Sunday, July 18, 2021

Folk songs and sinister history

Some time ago, I blogged about a "Jamesian adventure" I had had, researching the history of a rather sinister-sound local folksong centred on the ruined church shown to the left. I'm an absolute sucker for anything like that - I love spooky snippets of local culture!

When I was writing my most recent novel, Too Near The Dead, I couldn't resist putting a local folk song in. My hero and heroine, James and Fen, go to the local pub for an evening of live music. Everything is very jolly until the folk band, who aren't from the town, start playing a song called Lavender Lady. This is what happens:

"People are clapping and singing along, James included. So it’s a surprise when the next song strikes up and there’s a noticeable drop in the sound levels. At first I think they’re all just trying to listen, because this one is a ballad – it’s slower and softer, almost melancholy. I pick out fragments of the words: dark, dark the night... she will come back to you... and something that sounds like she’ll put ye on like a suit of clothes, though perhaps I have misheard that because it doesn’t make any sense. I look from face to face and see that the grins have been wiped right off them. Some look neutral, some downright stony. Nobody likes this song, for some reason. A few heads shake. And Seonaid gives me a sidelong glance.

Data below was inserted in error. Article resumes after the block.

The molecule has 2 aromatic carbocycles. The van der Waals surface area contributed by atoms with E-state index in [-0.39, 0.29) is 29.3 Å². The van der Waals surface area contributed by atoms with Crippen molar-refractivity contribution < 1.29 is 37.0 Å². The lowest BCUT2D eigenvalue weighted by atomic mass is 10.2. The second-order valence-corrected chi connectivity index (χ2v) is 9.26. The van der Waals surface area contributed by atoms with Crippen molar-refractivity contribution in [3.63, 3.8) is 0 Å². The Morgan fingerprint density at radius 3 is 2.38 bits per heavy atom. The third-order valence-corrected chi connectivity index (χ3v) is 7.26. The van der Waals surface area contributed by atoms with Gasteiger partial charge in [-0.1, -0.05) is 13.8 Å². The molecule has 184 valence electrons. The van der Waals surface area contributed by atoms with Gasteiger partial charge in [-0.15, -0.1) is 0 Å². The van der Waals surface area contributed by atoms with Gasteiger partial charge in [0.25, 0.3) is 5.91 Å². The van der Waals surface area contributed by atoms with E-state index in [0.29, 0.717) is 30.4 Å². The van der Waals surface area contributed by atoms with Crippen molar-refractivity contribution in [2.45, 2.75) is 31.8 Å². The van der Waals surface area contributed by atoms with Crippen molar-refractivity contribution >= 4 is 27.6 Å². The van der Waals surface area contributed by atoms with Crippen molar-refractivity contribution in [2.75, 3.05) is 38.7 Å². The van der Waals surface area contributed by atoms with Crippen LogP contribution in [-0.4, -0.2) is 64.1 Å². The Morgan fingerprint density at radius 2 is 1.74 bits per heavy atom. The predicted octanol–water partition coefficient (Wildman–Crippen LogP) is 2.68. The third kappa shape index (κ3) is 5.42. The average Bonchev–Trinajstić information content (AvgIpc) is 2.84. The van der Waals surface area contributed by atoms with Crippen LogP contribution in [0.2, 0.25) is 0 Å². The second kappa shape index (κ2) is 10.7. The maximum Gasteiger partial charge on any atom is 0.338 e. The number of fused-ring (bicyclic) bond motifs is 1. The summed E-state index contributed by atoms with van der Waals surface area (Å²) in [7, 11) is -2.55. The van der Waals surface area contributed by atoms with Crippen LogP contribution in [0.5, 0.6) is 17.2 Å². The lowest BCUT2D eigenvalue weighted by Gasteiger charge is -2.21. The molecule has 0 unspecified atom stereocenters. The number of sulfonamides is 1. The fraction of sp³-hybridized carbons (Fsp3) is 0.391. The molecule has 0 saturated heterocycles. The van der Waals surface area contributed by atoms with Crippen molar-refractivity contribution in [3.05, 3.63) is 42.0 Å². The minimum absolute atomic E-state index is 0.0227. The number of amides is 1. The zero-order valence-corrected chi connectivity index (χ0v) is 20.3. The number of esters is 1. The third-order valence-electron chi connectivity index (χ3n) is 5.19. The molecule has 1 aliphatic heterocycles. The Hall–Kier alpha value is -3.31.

It’s a wary glance, the sort of glance you give someone if you know someone else has said something potentially offensive in front of them. In spite of all the empty glasses crowded onto the table top, she’s not so drunk that she doesn’t notice me react. She looks down, quickly, and then away." 

Uh-oh. 

I've been asked a few times by readers whether Lavender Lady is a real song. It isn't - I made it up to suit the story, although I tried to make it sound in keeping with other folk songs. If there is ever a film adaptation of the book (wouldn't that be nice?!), someone might make one up. But as it stands, no, the lavender lady is entirely inside my head. 


Anyway, yesterday evening life imitated art, as my husband and I went to see a real life folk music performance - carefully socially distanced in our local park. (Hat tip Strathearn Arts, who managed to bag us some last minute tickets.) The duo we went to see are called Plaidsong and I know Nicky, the singer, from Culture Perth and Kinross events. 



The second song they performed was actually the song about the "Terrible Parish" of Kinkell, and before they did it, Nicky was kind enough to mention me, as I had told her about its origins (some people think it is about Dunkeld, but it isn't). So that was very nice! And it was absolutely amazing to hear the song performed live. Genuine goosebumps for me! 

NB If you haven't read my previous post about it, the parish of Kinkell actually suffered the disasters mentioned in the song - the minister, Richard Duncan, was hanged in 1682 for infanticide, the precentor drowned in the river, the steeple fell down and the bell was lost. These awful events were memorialised in the song, much as the horrors of the Lavender Lady are remembered in my fictional song. 


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